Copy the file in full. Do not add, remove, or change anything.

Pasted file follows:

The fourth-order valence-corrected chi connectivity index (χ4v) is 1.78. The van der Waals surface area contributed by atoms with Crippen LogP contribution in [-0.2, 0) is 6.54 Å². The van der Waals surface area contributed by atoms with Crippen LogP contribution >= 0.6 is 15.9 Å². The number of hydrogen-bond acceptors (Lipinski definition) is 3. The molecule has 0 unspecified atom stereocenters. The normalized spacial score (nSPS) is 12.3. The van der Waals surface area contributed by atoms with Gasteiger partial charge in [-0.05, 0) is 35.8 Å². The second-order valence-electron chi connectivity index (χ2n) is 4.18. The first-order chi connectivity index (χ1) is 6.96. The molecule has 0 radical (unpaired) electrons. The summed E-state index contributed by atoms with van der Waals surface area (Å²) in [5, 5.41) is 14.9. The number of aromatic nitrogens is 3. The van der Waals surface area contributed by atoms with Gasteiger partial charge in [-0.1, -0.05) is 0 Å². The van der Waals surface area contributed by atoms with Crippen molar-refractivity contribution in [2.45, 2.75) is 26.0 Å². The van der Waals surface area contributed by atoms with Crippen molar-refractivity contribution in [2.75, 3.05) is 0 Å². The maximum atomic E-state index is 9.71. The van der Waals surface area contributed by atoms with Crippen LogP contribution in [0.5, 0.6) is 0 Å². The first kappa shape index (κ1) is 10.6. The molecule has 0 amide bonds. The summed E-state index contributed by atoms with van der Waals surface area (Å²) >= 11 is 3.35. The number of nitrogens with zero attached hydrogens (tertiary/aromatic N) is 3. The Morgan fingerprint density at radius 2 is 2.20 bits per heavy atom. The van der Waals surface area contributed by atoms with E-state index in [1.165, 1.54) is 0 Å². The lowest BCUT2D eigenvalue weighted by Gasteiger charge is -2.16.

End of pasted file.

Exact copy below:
The fourth-order valence-corrected chi connectivity index (χ4v) is 1.78. The van der Waals surface area contributed by atoms with Crippen LogP contribution in [-0.2, 0) is 6.54 Å². The van der Waals surface area contributed by atoms with Crippen LogP contribution >= 0.6 is 15.9 Å². The number of hydrogen-bond acceptors (Lipinski definition) is 3. The molecule has 0 unspecified atom stereocenters. The normalized spacial score (nSPS) is 12.3. The van der Waals surface area contributed by atoms with Gasteiger partial charge in [-0.05, 0) is 35.8 Å². The second-order valence-electron chi connectivity index (χ2n) is 4.18. The first-order chi connectivity index (χ1) is 6.96. The molecule has 0 radical (unpaired) electrons. The summed E-state index contributed by atoms with van der Waals surface area (Å²) in [5, 5.41) is 14.9. The number of aromatic nitrogens is 3. The van der Waals surface area contributed by atoms with Gasteiger partial charge in [-0.1, -0.05) is 0 Å². The van der Waals surface area contributed by atoms with Crippen molar-refractivity contribution in [2.45, 2.75) is 26.0 Å². The van der Waals surface area contributed by atoms with Crippen molar-refractivity contribution in [2.75, 3.05) is 0 Å². The maximum atomic E-state index is 9.71. The van der Waals surface area contributed by atoms with Crippen LogP contribution in [0.5, 0.6) is 0 Å². The first kappa shape index (κ1) is 10.6. The molecule has 0 amide bonds. The summed E-state index contributed by atoms with van der Waals surface area (Å²) >= 11 is 3.35. The number of nitrogens with zero attached hydrogens (tertiary/aromatic N) is 3. The Morgan fingerprint density at radius 2 is 2.20 bits per heavy atom. The van der Waals surface area contributed by atoms with E-state index in [1.165, 1.54) is 0 Å². The lowest BCUT2D eigenvalue weighted by Gasteiger charge is -2.16.